Rapper Tekashi69's Miami legal dramas pile up
Rainbow-haired rapper Tekashi69 — aka 6ix9ine, aka Daniel Hernandez — is embroiled in fresh legal drama in South Florida.
What's happening: He's at the center of a lawsuit between rival companies that sell electronic vaping devices.
- He also failed to show up for a separate civil trial, resulting in a $9.8 million judgment against him, according to court filings.
Why it matters: Both lawsuits were filed in circuit court in Miami-Dade County.
- A contract filed in court shows that Hernandez agreed to endorse products made by the Dummy Vapes affiliates in exchange for three diamond chains and a commission of 50 to 75 cents for each vape sold.
- In September, the makers of Dummy Vapes sued affiliates of rival brand Fume, alleging the latter had interfered with their business by courting Hernandez with a separate $1 million contract and paying his girlfriend, singer Yailin La Más Viral (aka Jorgina Lulú Guillermo Díaz), $250,000 to endorse her own Fume product.
What they're saying: Fume also paid rapper Kodak Black $1 million to collaborate with Hernandez and Yailin on the song "Shaka Laka," Alejandro Brito, the attorney for the companies behind Dummy Vapes, tells Axios.
- "In the video are Yailin and Takashi, and they are smoking a Fume vape," he says.
- Hernandez, who is not a defendant in the vape companies' legal battle over his services, "is playing both sides," Brito says.
- The lawsuit says confusion in the marketplace prompted Hernandez to post a video to social media saying, "Dummy Vapes is my brand… My girlfriend, Yailin, is signed to Fume. I do business with her, through them, but I am not signed to Fume, I am with Dummy Vapes."
Yes, but: A Fume affiliate countersued, arguing Hernandez had been only been hired by its side to promote non-vape products like energy drinks and apparel, and vapes only after his existing contract to promote Dummy Vapes ends.
- The countersuit alleges that Hernandez agreed to promote Dummy Vapes only because the brand's representatives lied and claimed to be associated with Fume.
- Attorney Joshua Kon, who represents the Fume affiliate, tells Axios that Dummy wasn't yet established and "needed to use the goodwill and reputation of Fume and the trademark and brands in order to convince [Hernandez] to work with them."
- The Fume affiliate suffered from resulting confusion in the marketplace and seeks profits that were earned by Dummy. "They [Dummy] claimed to have sold millions of units — over 3 million units," Kon says.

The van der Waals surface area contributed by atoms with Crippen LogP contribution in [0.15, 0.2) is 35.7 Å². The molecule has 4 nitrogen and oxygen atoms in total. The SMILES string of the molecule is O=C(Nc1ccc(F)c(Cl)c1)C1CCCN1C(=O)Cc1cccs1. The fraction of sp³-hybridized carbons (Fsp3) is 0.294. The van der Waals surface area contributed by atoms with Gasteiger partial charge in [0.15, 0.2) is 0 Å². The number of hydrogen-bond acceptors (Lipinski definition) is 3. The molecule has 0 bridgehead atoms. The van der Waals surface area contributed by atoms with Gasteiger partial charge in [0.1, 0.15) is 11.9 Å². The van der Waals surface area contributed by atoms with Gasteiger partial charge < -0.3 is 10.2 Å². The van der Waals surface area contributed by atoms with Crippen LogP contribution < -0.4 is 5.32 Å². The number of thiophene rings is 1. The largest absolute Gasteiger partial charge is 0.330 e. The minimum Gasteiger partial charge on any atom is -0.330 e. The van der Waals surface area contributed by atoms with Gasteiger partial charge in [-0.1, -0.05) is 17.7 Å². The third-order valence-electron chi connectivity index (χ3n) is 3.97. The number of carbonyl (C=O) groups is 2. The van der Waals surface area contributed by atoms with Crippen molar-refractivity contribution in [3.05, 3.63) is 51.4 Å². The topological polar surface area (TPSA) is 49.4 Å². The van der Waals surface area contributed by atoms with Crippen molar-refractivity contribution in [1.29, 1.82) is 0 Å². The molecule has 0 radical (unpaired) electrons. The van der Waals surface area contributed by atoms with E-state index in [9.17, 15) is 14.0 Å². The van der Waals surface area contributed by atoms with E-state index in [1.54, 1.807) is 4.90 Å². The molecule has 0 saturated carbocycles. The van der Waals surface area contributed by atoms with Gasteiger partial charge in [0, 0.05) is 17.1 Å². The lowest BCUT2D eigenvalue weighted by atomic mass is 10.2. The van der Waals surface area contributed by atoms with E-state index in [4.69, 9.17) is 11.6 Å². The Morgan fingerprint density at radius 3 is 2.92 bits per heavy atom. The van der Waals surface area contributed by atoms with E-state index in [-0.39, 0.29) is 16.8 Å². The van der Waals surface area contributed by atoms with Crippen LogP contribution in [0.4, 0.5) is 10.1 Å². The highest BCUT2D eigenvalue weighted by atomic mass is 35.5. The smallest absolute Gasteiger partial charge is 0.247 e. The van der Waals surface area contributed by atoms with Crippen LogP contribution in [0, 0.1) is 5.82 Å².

The intrigue: Adam Yormack, an attorney who represents Hernandez, says there was "reasonable confusion." The rival vape companies worked together in the past, and Hernandez was introduced to them through the same parties.
- The Dummy Vapes team once paid the rapper in stacks of cash presented to him in a cardboard box with the Fume logo on it, Yormack says — an incident that was caught on video.
- "[The Dummy affiliates] could have put it in literally anything on God's green earth — anything — but [they] chose to couch the payment as if it were a Fume payment," Yormack says. "It was a misunderstanding and a clear misrepresentation of what was going on and how the relationship worked on the backend."
Separately, Hernandez was sued in 2021 by a dancer named Alexis Salaberrios, who alleged that he threw a bottle of champagne that hit her in the head during an appearance at Miami's Gold Rush strip club.
- Court records show that Hernandez failed to appear at trial this past July, and in his absence, a jury awarded Salaberrios $9.8 million, which she has been trying to collect.
- In court records, she alleges that Hernandez hid assets such as a Rolls Royce and a home in Lake Worth via shell companies and his mother and brother.
- Salaberrios is seeking to garnish Hernandez's income from the vape companies and his entertainment ventures.
- Yormack says his firm was only recently retained by the rapper and aims to "protect him now going forward and resolve anything that happened in the past as best we can."
Of note: American Express is also suing the rapper for $118,387 in allegedly unpaid credit card bills, court documents show.
More Miami stories
No stories could be found
Get a free daily digest of the most important news in your backyard with Axios Miami.